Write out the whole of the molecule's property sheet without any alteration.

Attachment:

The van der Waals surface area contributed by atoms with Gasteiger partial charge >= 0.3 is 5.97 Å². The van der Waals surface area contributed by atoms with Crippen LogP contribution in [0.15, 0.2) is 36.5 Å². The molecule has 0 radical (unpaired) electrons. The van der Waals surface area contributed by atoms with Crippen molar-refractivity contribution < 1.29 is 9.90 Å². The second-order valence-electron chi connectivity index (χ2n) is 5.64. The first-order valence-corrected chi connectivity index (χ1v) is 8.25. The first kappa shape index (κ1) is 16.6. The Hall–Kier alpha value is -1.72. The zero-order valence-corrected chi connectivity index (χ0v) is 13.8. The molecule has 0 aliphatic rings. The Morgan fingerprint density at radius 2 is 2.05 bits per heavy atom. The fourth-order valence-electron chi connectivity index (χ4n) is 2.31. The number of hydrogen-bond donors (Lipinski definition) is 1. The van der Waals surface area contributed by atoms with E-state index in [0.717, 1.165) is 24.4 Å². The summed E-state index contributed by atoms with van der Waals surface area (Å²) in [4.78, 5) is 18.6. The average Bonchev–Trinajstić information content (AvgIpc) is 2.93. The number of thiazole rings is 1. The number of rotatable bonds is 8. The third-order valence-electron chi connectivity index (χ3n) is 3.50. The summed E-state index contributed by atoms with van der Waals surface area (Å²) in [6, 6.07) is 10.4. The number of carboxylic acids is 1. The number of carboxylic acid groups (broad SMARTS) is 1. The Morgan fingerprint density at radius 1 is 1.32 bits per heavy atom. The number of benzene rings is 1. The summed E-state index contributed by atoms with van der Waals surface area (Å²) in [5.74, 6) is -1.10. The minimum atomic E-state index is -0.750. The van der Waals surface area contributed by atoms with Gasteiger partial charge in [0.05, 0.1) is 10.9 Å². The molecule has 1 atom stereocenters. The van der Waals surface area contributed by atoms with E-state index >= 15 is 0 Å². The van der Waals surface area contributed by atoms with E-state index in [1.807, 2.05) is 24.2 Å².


The van der Waals surface area contributed by atoms with Gasteiger partial charge >= 0.3 is 5.97 Å². The van der Waals surface area contributed by atoms with Crippen LogP contribution in [0.15, 0.2) is 36.5 Å². The molecule has 0 radical (unpaired) electrons. The van der Waals surface area contributed by atoms with Crippen molar-refractivity contribution < 1.29 is 9.90 Å². The second-order valence-electron chi connectivity index (χ2n) is 5.64. The first-order valence-corrected chi connectivity index (χ1v) is 8.25. The first kappa shape index (κ1) is 16.6. The Hall–Kier alpha value is -1.72. The zero-order valence-corrected chi connectivity index (χ0v) is 13.8. The molecule has 0 aliphatic rings. The Morgan fingerprint density at radius 2 is 2.05 bits per heavy atom. The fourth-order valence-electron chi connectivity index (χ4n) is 2.31. The number of hydrogen-bond donors (Lipinski definition) is 1. The van der Waals surface area contributed by atoms with E-state index in [0.717, 1.165) is 24.4 Å². The summed E-state index contributed by atoms with van der Waals surface area (Å²) in [4.78, 5) is 18.6. The average Bonchev–Trinajstić information content (AvgIpc) is 2.93. The number of thiazole rings is 1. The number of rotatable bonds is 8. The third-order valence-electron chi connectivity index (χ3n) is 3.50. The summed E-state index contributed by atoms with van der Waals surface area (Å²) in [6, 6.07) is 10.4. The number of carboxylic acids is 1. The number of carboxylic acid groups (broad SMARTS) is 1. The Morgan fingerprint density at radius 1 is 1.32 bits per heavy atom. The number of benzene rings is 1. The summed E-state index contributed by atoms with van der Waals surface area (Å²) in [5.74, 6) is -1.10. The minimum atomic E-state index is -0.750. The van der Waals surface area contributed by atoms with Gasteiger partial charge in [0.05, 0.1) is 10.9 Å². The molecule has 1 atom stereocenters. The van der Waals surface area contributed by atoms with E-state index >= 15 is 0 Å². The van der Waals surface area contributed by atoms with E-state index in [1.807, 2.05) is 24.2 Å².